Weekly Gems from Ronda Gates.
One of the hottest class of drugs on the market today are the "statins." Statins inhibit an enzyme the body needs to produce cholesterol. They may also lower the risk of forming clots that can lead to heart attack or stroke and reduce inflammation of blood vessels-another risk factor for coronary artery disease. So, these drugs are used to lower an individual's "bad" LDL cholesterol, which, in turn, lowers total cholesterol levels. Since there are still too many people who choose to avoid exercise and are unwilling to limit saturated (animal) and trans (hydrogenated) fats, these drugs are a doctor's easiest course of action to decrease their inevitable risk of heart disease.
After the successful changes in lab values I've seen in only a week at the residential weight management program I designed and now coordinate I told a reporter that I believed exercise and a diet that was more plant-based could make medication unnecessary in many people who rely on drugs like statins. I received an angry letter from a cardiac physician who suggested my comment was dangerous and unwarranted. I met with this physician and was stunned at his perspective that people are not willing to change in the long term and relying on a medicine was a much better strategy than encouraging folks to exercise and choose foods more wisely. He told me that statins would soon be available over the counter and my program would be history.
This week a 10-milligram version of Merck's popular statin drug Zocor hit the shelves in pharmacies in Britain. Zocor is the first cholesterol drug in the world to be sold over the counter. The 10 mg. over the counter dose is half of the usual starting prescription dose used in the U. S.
I have mixed feelings about this development. First of all, I believe this decision may have been economically driven. In the UK, the government helps pay for prescription drugs but not those available over the counter. I also know that the low-dose version of the drug would be inadequate for most patients. Most of all I continue to believe that lifestyle changes is the way to go for long term health. Taking medication is like putting a finger in a dam. Drugs that do good also often do harm. Additionally, taking a pill fixes symptoms. It doesn't address underlying problems.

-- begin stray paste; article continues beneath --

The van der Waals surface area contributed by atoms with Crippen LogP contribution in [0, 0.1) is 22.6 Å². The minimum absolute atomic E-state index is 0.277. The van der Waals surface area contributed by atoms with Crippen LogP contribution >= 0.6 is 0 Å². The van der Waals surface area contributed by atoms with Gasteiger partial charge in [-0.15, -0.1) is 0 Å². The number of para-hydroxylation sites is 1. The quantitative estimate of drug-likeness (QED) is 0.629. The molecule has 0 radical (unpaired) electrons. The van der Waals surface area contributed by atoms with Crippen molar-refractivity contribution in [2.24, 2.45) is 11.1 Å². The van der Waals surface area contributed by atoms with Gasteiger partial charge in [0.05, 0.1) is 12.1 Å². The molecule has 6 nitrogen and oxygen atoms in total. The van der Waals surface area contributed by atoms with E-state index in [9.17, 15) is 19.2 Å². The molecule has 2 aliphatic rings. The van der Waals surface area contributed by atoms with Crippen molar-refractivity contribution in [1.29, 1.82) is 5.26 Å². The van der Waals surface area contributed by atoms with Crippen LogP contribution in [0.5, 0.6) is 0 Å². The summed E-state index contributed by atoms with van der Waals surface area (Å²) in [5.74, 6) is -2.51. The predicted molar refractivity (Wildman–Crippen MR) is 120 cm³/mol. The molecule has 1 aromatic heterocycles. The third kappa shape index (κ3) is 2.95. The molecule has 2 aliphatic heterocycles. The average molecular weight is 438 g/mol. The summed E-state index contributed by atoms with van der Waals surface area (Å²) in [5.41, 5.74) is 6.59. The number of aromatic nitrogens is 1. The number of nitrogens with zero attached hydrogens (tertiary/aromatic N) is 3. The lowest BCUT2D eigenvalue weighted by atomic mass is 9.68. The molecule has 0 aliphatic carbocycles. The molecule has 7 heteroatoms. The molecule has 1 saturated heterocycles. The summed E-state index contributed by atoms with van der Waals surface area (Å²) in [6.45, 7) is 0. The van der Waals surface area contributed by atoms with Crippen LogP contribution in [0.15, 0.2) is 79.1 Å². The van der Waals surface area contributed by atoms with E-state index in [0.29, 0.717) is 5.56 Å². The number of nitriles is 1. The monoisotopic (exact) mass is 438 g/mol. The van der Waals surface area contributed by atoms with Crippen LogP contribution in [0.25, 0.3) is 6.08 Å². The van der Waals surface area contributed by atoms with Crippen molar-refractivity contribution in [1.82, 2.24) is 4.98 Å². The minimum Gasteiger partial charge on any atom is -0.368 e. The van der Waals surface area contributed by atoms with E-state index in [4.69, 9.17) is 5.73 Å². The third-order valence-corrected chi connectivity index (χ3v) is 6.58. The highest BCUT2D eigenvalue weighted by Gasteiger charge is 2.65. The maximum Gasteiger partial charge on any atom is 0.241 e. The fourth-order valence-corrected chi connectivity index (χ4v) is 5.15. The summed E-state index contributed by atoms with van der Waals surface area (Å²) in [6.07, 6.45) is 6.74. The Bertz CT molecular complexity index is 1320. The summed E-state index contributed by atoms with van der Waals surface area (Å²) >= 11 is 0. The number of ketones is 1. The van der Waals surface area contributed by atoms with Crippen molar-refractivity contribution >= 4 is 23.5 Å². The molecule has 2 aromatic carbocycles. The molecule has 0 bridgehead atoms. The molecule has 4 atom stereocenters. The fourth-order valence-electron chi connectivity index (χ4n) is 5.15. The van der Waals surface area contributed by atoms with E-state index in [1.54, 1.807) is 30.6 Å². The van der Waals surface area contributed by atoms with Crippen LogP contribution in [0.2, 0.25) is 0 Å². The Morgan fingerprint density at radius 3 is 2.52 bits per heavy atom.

Statins are, indeed, miracle drugs. New research shows they also seem to be a useful strategy for folks with osteoporosis or MS. They seem to have few side effects although long term studies are still inconclusive. When combined with other cholesterol lowering strategy they can be very effective. If you are on a statin you need to be sure to let your doctor know if you are taking any supplements that might interact with your prescription.
If you have a genetic predisposition to a high cholesterol these drugs are a valuable adjunct to your daily exercise and wise food choice lifestyle. If you're using them in lieu of that healthy way of life I believe you should rethink your way of living. Our bodies are designed for movement and like a car that won't run well on poor quality gas, ours run better with the high quality food delivered by a healthy diet.
I choose health.
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